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It seems to me that if the base field is the real numbers, then we have linearity in both arguments i.e. $\langle u + v, w + z\rangle = \langle u,w\rangle + \langle u,z\rangle + \langle v,w\rangle + \langle v,z\rangle$ because we know $\langle x,y\rangle = \langle y,x\rangle$ for any $y,x$

Do we only define inner products to be linear in their first argument in case the base field is the complex numbers?

Could we have just defined inner products over the real numbers to say that inner products are linear in both arguments?

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  • $\begingroup$ When choosing definitions, mathematicians usually like to make them as simple as possible, to make it easier to prove that a particular object satisfies that definition. The linearity in the second coordinate (over $\mathbb{R}$) follows as a lemma. $\endgroup$
    – vadim123
    Sep 11 '15 at 14:28
  • $\begingroup$ Perhaps relevant: math.stackexchange.com/questions/1429174. $\endgroup$
    – joriki
    Sep 11 '15 at 14:31
  • $\begingroup$ I changed $<u,v>$ to $\langle u,v\rangle$. That is standard usage. ${}\qquad{}$ $\endgroup$ Sep 11 '15 at 14:34
  • $\begingroup$ It depends what standard means. Even $\langle u | v\rangle$ has been standard for long time now (if you are a physicist). $\endgroup$ Mar 29 at 11:56
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The issue is that if you do so, you'll get $$\Vert \lambda u \Vert^2 = \langle \lambda u, \lambda u \rangle = \lambda^2 \langle u, u \rangle = \lambda^2 \Vert u \Vert^2$$ and you can't ensure that all those numbers are real numbers. While if $$\Vert \lambda u \Vert^2 = \langle \lambda u, \lambda u \rangle = \lambda \overline{\lambda} \langle u, u \rangle = \vert \lambda \vert^2 \Vert u \Vert^2$$ you get compatibility with the definition of a norm.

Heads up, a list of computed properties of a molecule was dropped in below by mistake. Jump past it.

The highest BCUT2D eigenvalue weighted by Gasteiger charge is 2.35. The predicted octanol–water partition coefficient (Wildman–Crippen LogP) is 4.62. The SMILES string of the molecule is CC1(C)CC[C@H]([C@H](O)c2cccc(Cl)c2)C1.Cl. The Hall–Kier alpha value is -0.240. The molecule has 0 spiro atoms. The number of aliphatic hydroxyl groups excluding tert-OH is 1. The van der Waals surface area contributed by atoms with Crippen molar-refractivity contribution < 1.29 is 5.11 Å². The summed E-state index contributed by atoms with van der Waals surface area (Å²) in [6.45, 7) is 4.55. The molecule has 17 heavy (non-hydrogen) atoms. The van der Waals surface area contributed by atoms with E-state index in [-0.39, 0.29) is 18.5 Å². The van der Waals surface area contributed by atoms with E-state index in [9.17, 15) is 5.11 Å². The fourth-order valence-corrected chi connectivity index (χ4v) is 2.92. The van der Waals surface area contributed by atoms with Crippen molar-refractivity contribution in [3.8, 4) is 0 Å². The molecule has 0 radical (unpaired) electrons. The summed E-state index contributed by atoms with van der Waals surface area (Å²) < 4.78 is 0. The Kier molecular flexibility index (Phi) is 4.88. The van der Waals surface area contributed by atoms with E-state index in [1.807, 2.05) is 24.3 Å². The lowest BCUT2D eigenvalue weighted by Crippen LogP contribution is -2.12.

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We might take an arbitrary bilinear from instead, but: We want to be able to define a norm (and ultimately a topology) from our inner product. First of all, this prevents us from talking about inner products in characteristic $\ne 0$. We also get difficculties if the groud field is larger than $\mathbb C$. Remains to cover the fields from $\mathbb Q$ up to $\mathbb C$, of which $\mathbb R$ is just a special case. To cover all cases at once, it suffices to adjust the definition to the case of $\mathbb C$, where we need the conjugate symmetry (and hence sesquilinearity) instead of bilinerity in order to have $\langle x,x\rangle\in\mathbb R$ (for our intended norm).

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They are sesquilinear (which means one and a half times linear), not merely linear in the first variable, i.e. it is additive also in the second variable, and $$f(u,\lambda v)=\bar\lambda f(u,v)$$ This is to achieve the axioms of a norm in the context of $\mathbf C$-vector spaces: $$f(\lambda ua,\lambda u)=\lambda\bar\lambda f(u,u)=\lvert\lambda\rvert^2f(u,u). $$